What better way to say hi than by actually saying hi?

Augmented reality has been popping up all over Japan in lots of interesting places. Aside from the popular Pokémon GO, it’s now possible to have augmented-reality penguins guide you around Tokyo, and sit down at a cafe across from Hatsune Miku to enjoy a snack together.

And now the Japanese tombstone-engraving company Ryoshin Sekizai has released a new augmented-reality service that is sure to change lives… and deaths. They’re offering to set up a virtual “gravesite” for your deceased loved ones, where you can visit them as if they were really there.

▼ Just saying hi to mom and dad. Their speech bubble reads:
“Take care of yourself. We’re always watching over you.”

The service costs 500 yen (US$4.50) per month, and can be set up anywhere in the world, not just at tombstones or other grave markings. So you can visit people who were special to you at places that were special to you — a favorite park, by the beach, wherever you’d like.

Their service can set up pictures or videos to appear at the designated location, along with text messages. If the service is being set up in advance of someone passing away, then they can store several messages/videos at the location of their own creation.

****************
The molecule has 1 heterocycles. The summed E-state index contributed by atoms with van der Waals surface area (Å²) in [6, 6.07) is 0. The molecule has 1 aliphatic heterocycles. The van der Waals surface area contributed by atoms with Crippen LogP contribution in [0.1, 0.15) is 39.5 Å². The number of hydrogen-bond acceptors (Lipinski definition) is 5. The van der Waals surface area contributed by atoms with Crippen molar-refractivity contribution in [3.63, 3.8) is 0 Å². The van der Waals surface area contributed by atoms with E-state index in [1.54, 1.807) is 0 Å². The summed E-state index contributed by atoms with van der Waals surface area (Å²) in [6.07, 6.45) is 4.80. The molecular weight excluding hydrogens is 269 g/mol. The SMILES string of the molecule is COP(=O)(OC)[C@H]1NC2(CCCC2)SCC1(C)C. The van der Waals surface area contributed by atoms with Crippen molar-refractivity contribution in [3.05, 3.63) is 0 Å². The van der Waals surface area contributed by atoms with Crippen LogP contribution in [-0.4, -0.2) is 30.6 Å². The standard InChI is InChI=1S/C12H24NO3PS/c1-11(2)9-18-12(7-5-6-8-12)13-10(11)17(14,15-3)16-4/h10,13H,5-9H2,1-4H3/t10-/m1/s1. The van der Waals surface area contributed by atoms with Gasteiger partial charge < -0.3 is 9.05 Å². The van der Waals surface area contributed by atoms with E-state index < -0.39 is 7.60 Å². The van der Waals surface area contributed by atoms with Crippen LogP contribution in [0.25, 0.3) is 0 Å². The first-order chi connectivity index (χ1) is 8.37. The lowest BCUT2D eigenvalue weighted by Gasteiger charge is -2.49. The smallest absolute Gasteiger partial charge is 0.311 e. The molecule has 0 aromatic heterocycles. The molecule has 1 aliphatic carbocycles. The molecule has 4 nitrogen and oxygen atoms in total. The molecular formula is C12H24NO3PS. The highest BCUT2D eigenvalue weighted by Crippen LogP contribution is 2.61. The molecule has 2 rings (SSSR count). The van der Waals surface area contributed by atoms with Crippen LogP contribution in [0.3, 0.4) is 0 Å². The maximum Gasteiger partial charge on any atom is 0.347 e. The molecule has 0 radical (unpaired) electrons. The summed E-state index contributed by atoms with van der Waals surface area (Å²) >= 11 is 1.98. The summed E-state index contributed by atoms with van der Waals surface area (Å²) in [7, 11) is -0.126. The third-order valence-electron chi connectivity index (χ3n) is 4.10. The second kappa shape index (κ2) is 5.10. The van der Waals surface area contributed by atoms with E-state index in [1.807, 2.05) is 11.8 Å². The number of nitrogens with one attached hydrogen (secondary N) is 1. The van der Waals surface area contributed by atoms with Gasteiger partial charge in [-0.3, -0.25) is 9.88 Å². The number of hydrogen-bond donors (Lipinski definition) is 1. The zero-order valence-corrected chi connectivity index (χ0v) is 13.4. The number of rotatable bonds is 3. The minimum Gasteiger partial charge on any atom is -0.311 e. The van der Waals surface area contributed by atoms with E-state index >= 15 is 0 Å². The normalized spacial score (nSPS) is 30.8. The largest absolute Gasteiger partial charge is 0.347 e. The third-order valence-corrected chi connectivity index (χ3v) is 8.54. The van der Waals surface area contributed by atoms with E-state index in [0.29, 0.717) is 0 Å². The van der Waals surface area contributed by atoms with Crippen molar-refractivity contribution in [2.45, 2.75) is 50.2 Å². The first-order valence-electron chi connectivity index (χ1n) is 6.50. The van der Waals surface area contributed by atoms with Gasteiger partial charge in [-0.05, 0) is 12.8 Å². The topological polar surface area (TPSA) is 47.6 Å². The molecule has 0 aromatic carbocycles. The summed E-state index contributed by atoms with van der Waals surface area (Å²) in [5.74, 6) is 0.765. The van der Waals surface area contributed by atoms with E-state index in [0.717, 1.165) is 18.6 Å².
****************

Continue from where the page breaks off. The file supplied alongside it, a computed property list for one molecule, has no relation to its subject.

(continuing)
Since the service is based in Japan, where cremation is how the vast majority of deceased are put to rest, the company will also hold onto the deceased’s ashes for up to 15 years or as long as the monthly fee is paid. They even offer the first year free to families, which is a nice gesture for that particularly difficult time.

Honestly, as someone who does not like the idea of my family having to pay tens of thousands of dollars to bury me when I’m dead, this seems like an amazing alternative. I’d much rather set up a bunch of fun videos in advance, where they could all come visit me at one of our favorite hangouts… although I wonder if setting it up inside an all-you-can-eat pizza buffet is actually a good idea?

Either way, I’m excited to see where this technology goes. We’ve already seen before how just meeting a deceased love one’s favorite Pokémon at their gravesite can be a moving encounter, and now we can all have the same intimately special experience.

Source, images: PR Times
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